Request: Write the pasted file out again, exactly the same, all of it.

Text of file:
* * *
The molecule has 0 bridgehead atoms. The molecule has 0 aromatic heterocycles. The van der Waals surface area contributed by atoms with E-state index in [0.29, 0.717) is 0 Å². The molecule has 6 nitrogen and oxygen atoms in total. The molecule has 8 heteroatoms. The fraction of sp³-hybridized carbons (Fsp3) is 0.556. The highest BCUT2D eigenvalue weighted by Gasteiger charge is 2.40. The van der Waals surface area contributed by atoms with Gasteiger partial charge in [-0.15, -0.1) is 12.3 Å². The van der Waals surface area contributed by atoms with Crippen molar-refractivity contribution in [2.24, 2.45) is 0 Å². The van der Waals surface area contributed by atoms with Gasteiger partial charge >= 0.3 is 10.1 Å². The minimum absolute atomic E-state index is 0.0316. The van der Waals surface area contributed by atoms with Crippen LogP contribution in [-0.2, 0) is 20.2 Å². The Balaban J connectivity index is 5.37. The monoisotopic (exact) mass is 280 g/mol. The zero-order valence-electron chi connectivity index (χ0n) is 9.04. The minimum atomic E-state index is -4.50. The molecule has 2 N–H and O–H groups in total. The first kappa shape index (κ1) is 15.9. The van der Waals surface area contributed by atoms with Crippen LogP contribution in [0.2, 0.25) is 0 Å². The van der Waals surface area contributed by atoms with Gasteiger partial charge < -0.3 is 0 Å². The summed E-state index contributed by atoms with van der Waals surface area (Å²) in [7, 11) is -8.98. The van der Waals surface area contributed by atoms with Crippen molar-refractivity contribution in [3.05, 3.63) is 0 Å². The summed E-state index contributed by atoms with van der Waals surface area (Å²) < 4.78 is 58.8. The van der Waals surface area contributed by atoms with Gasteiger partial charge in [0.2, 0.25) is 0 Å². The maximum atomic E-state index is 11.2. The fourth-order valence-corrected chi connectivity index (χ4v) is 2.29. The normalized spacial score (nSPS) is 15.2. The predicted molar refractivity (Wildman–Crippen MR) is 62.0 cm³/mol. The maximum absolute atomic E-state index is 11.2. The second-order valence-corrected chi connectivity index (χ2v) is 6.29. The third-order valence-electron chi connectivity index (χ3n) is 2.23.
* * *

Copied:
The molecule has 0 bridgehead atoms. The molecule has 0 aromatic heterocycles. The van der Waals surface area contributed by atoms with E-state index in [0.29, 0.717) is 0 Å². The molecule has 6 nitrogen and oxygen atoms in total. The molecule has 8 heteroatoms. The fraction of sp³-hybridized carbons (Fsp3) is 0.556. The highest BCUT2D eigenvalue weighted by Gasteiger charge is 2.40. The van der Waals surface area contributed by atoms with Gasteiger partial charge in [-0.15, -0.1) is 12.3 Å². The van der Waals surface area contributed by atoms with Crippen molar-refractivity contribution in [2.24, 2.45) is 0 Å². The van der Waals surface area contributed by atoms with Gasteiger partial charge >= 0.3 is 10.1 Å². The minimum absolute atomic E-state index is 0.0316. The van der Waals surface area contributed by atoms with Crippen LogP contribution in [-0.2, 0) is 20.2 Å². The Balaban J connectivity index is 5.37. The monoisotopic (exact) mass is 280 g/mol. The zero-order valence-electron chi connectivity index (χ0n) is 9.04. The minimum atomic E-state index is -4.50. The molecule has 2 N–H and O–H groups in total. The first kappa shape index (κ1) is 15.9. The van der Waals surface area contributed by atoms with Crippen LogP contribution in [0.2, 0.25) is 0 Å². The van der Waals surface area contributed by atoms with Gasteiger partial charge < -0.3 is 0 Å². The summed E-state index contributed by atoms with van der Waals surface area (Å²) in [7, 11) is -8.98. The van der Waals surface area contributed by atoms with Crippen molar-refractivity contribution in [3.05, 3.63) is 0 Å². The summed E-state index contributed by atoms with van der Waals surface area (Å²) < 4.78 is 58.8. The van der Waals surface area contributed by atoms with Gasteiger partial charge in [0.2, 0.25) is 0 Å². The maximum atomic E-state index is 11.2. The fourth-order valence-corrected chi connectivity index (χ4v) is 2.29. The normalized spacial score (nSPS) is 15.2. The predicted molar refractivity (Wildman–Crippen MR) is 62.0 cm³/mol. The maximum absolute atomic E-state index is 11.2. The second-order valence-corrected chi connectivity index (χ2v) is 6.29. The third-order valence-electron chi connectivity index (χ3n) is 2.23.